Funchal Moebius: It’s a Wrap (sorry, couldn’t resist)

It took me 7 months to knit the first 2 thirds of my Funchal Moebius, but I knitted the last third in just a month, and managed to finish it by beginning of June. I just kept knitting, and suddenly it was done!

I feel rather like one might after running a marathon – victorious and relieved, but also slightly bereft and thinking about the next one….


One reason I finished it sooner than expected, was that I only needed to do one extra repeat of the pattern, instead of the anticipated two. Having used Malabrigo Sock before, I knew it was prone to getting bigger after blocking, so I erred on the side of caution. And I was right to, because the length increased from 44 to 49 inches (apparently this is common with superwash yarns). At 49 inches it’s the perfect length to be twisted up once around my neck, which, as a year round scarf enthusiast, is how I intended to wear it.

I usually wet-block, but decided against it this time because I was worried about leaving wool out to dry during moth season, and also didn’t want the hassle of putting all those stitches onto spare yarn. I steam blocked, as suggested by the pattern, and I’m fairly happy with the result, although I still think wet-blocking might have evened my tension out further.


I had to put a whole evening aside for grafting the two ends together, which I was dreading. It was never going to look perfect, because I was grafting a nice even edge to a fairly wonky provisionally cast-on edge, and me and Kitchener stitch don’t really get along anyway…

That said, I’m pleasantly surprised by my acceptable (as opposed to disastrous) result. I debated not putting a twist in the cowl before grafting, but relented when the consensus from other knitters was that I should keep the twist in. I suppose it does make the most of the reversed colour scheme on each side.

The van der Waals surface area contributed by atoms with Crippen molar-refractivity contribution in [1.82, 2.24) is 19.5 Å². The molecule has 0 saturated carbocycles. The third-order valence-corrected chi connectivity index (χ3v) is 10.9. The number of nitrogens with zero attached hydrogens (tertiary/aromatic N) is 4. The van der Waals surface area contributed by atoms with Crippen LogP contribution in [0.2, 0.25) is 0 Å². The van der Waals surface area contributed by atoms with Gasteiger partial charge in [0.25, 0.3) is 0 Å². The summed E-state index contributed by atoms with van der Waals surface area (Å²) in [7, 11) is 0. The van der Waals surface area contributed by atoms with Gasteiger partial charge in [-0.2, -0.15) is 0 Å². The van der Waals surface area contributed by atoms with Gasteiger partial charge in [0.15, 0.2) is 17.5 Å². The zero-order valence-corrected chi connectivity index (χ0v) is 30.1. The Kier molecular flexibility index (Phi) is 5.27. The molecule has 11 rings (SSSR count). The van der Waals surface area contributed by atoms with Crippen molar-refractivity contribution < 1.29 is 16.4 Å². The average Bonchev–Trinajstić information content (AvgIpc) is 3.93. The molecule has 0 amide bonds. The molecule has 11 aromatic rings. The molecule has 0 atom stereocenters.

Funchal graft

I’m pretty thrilled with the finished result (one would hope so after 8 months of work….). This project arose as much out of a practical need for a proper winter scarf, as a desire for a fairisle project, and I think it will do the job perfectly. The fabric is really thick, soft and squishy, and will be super warm in winter. I’m also really glad I used a soft, superwash yarn, as it sits close to my neck which is usually prime itching territory.


The lovely mustardy gold will also brighten up my largely grey and navy coats, jackets and jumpers. My only regret is that I can’t wear it yet!

So what’s next?

I don’t think I’m quite ready for another big knit, so I’ve been working on smaller projects – some lovely felted slippers for a workshop we’ll be running at Social Fabric, and some fingerless gloves for me (I’m gonna be so ready for winter). Watch this space!


Funchal Moebius: Work in Progress

Hi Readers, it’s been a while has it not? I’ve been working on a slow and (literally) lengthy fairisle project which I started back in September.

I’d been mulling over fairisle patterns for a while, and decided on Kate Davies’ amazing ‘Funchal Moebius’ because it only has two colours and would be forgiving of any beginner tension issues.
Fairisle cowl wip

I also wanted to (gulp..) use up the Ochre Malabrigo Sock that I salvaged from my machine knitted t-shirt. I hate admitting defeat, but I wasn’t wearing it, and frankly, it was too small. I combined it with more Malabrigo Sock in ‘Natural’. As someone who doesn’t really ‘do’ bold patterns, I really like how the Ochre shows a defined pattern against the white, without it being too stark.

Funchal wip-1-2